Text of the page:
|Mary Cumming, Petersburg, [Va?] to Margaret Craig, Lisburn.
|Irish Emigration Database
|Cumming (n. Craig), Mary
|middle class housewife
|Petersburg, Virginia, USA
|Lisburn, Co. Antrim, N.Ireland
|T 1475/2 pp.85-88: Copied by Permission of Miss A. McKisack, 9, Mount Pleasant, Belfast.
|The Public Record Office, Northern Ireland.
|Document added by JM 02:09:1993.
|Blandford Nov. [November?] 17th. 1812
I never before felt reluctant to begin a letter to my beloved
Margaret, for never till now had I bad news to communicate.
Oh, my dear Sister, how you will be grieved to hear that God
has been pleased to take to himself my darling child. The
little angel breathed her last on the fourteenth September,
and "winged her early flight to heaven".
When I look back on the last three months it appears to
me like a frightful dream. I dreaded this Fall, but little did
I think we were to experience such sickness as we all have done.
I was taken with a bilious fever about the middle of August,
which confined me to bed for three weeks, during my illness
my sweet infant took a bowel complaint, from which she never
recovered. This is the most dangerous disease that children
have in this country, my beloved child lingered in it for
three weeks, two physicians attended her, but all would not
cure her. Oh, dearest Margaret! it almost breaks my heart
when I think that my lovely baby is gone for ever. Oh, that
you had seen her, you would not wonder at my sorrow. She was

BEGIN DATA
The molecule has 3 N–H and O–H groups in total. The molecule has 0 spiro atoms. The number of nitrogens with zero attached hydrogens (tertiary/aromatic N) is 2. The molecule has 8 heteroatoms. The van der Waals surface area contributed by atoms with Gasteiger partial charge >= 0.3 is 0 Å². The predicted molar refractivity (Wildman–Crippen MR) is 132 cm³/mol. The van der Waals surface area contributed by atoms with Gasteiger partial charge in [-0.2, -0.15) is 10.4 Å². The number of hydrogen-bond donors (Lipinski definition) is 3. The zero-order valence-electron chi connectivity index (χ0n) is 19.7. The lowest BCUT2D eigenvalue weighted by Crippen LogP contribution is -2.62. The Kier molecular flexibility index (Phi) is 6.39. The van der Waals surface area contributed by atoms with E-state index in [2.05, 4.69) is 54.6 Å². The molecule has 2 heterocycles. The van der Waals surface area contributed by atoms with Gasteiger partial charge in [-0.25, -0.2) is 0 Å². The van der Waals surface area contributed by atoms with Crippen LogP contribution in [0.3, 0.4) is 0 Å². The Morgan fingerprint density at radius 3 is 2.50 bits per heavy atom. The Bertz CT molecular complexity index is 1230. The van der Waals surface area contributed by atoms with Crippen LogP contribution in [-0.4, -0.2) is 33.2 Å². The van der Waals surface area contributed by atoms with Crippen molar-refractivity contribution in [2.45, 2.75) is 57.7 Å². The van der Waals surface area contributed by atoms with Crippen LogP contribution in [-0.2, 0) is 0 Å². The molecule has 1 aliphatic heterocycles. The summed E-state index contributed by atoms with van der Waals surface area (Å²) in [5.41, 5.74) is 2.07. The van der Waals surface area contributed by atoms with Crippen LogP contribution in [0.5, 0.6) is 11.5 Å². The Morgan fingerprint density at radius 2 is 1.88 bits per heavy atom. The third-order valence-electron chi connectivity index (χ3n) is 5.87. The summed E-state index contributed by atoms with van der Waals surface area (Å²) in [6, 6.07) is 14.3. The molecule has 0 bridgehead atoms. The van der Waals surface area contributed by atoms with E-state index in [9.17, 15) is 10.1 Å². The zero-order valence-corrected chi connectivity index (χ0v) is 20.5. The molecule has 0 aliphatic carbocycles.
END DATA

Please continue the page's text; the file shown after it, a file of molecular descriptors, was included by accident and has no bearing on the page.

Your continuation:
one of the most beautiful infants I ever beheld, and so good,
she was too good to stay in this troublesome world. I believe
she knew me, for when I would go to take her out of her little
crib-bed the darling would look up at me and laugh, she was
beginning to take notice of everything, but she is an angel
in heaven, and in that happy place I trust in God I shall
meet my little Mary.
It will be long before I can get the better of her loss,
for I am so lonely without my sweet pet, but I will try all I
can to be resigned to the will of Providence.
"The numerous ills of life to prove
To us survivors may be given,
My babe has scaped this gloomy train,
And winged its early flight to heaven."
These lines I think of very often, they are the last verse
of the beautiful little poem my dear Father gave to my
Mother on the death of Arminella, I brought them with me.
My dear William has suffered very much as well as myself this
Fall, he had the same kind of fever that I had which confined
him for a long time. He is now, thank God, almost quite well,
he walks to Petersburg ever day. I am getting better every day
though still very weak. I was not sufficiently careful of
myself after my first illness and was taken ill again and
with one complaint and another have been confined to my room
for nearly three months, but we now have fine, cold, frosty
weather, which will soon bring us round again. I now know too
well what ague and fever is. This has been among the most
sickly Falls ever known in Virginia. I do not know from what
cause. The physician that attended me told me he visited
from thirty to forty patients every day in Petersburg. A lady
who lived near me this Fall lost two fine children in less
than a fortnight, but there have been very few deaths among
grown-up persons. This is a sad unhealthy climate, but I have
had my seasoning, as they call it, and hope not to be ill
again during my stay in this country, which I trust will not
be very long, for oh, I long to breathe once more my native
air in darling healthy Ireland. It is the country for me.
They talk of the wetness of the weather, but what matters
when the people have no agues and fevers? I do not know what
I should have done during my illness if it had not been for
Mrs. Freeland, a lady of my acquaintance who lives very near
me. I never experienced so much kindness and attention from
any stranger as I have done from her at the time poor William
and I were so much distressed that we could do nothing. She
came here, ordered everything to be done that was necessary,